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Determine the following limit by interpreting it as a definite integral: $$\displaystyle\lim_{n\to\infty}\frac{1}{n} \left(\frac{1}{(1+1/n)^2}+\frac{1}{(1+2/n)^2}+\dots +\frac{1}{(1+n/n)^2}\right)$$ So, the answer is $$\int\limits_{1}^{2} \frac{1}{x^2}$$ and I can see that by inspection, but what steps are involved between the two? The integral is equal to $$\displaystyle\lim_{n\to\infty}\sum_{i=1}^{n}\frac{1}{n} \left(\frac{1}{(1+i/n)^2}\right)$$ But how am I supposed to 'guess' that $(1+i/n)=x$ where $x\in[1,2]$? Does $\displaystyle \lim_{i\to n}\frac{i}{n} =$ the range, and +1 the lower limit?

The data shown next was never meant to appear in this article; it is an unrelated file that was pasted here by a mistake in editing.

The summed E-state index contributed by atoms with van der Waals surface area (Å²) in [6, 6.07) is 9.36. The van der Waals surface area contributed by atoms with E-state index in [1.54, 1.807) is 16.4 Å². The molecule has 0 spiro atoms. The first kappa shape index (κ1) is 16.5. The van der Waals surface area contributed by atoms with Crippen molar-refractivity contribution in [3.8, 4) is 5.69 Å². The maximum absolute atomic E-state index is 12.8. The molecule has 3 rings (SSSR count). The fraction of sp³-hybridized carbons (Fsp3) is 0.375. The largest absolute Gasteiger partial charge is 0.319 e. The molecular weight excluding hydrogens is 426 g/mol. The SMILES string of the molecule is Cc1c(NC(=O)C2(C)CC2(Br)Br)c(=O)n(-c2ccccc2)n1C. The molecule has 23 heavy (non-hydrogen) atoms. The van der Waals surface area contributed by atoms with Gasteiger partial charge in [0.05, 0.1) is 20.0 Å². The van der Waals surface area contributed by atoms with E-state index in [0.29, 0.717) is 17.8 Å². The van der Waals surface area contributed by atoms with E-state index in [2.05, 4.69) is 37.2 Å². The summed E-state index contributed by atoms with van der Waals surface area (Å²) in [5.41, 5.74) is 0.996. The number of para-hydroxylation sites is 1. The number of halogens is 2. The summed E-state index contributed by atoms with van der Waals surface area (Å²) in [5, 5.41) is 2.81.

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Consider function $f(x)=\frac{1}{x^2}$ and partition $y_0 < y_1< \cdots <y_n$ where $y_i=1+\frac{i}{n}$. Riemann sum for this partition is:

$\sum_{i=0}^{n}\frac{1}{n} \frac{1}{(1+\frac{i}{n})^2}=\frac{1}{n}\sum_{i=0}^{n}\frac{1}{(1+\frac{i}{n})^2}$

Now we know that $f$ is continuous on $[1,2]$, so it's Riemann integrable. So when $\max\{ y_{i+1}-y_i : 0 \leq i<n\} \to 0$ the Riemann's sums converge to integral $\int_{1}^{2} f(x) dx$, but when $n \to \infty$ we have $\max\{ y_{i+1}-y_i : 0 \leq i<n\} \to 0$, so (for example by http://en.wikipedia.org/wiki/Riemann_integral):

$\lim_{n\ \to \infty} \frac{1}{n}\sum_{i=0}^{n}\frac{1}{(1+\frac{i}{n})^2}=\int_{1}^{2} f(x) dx$

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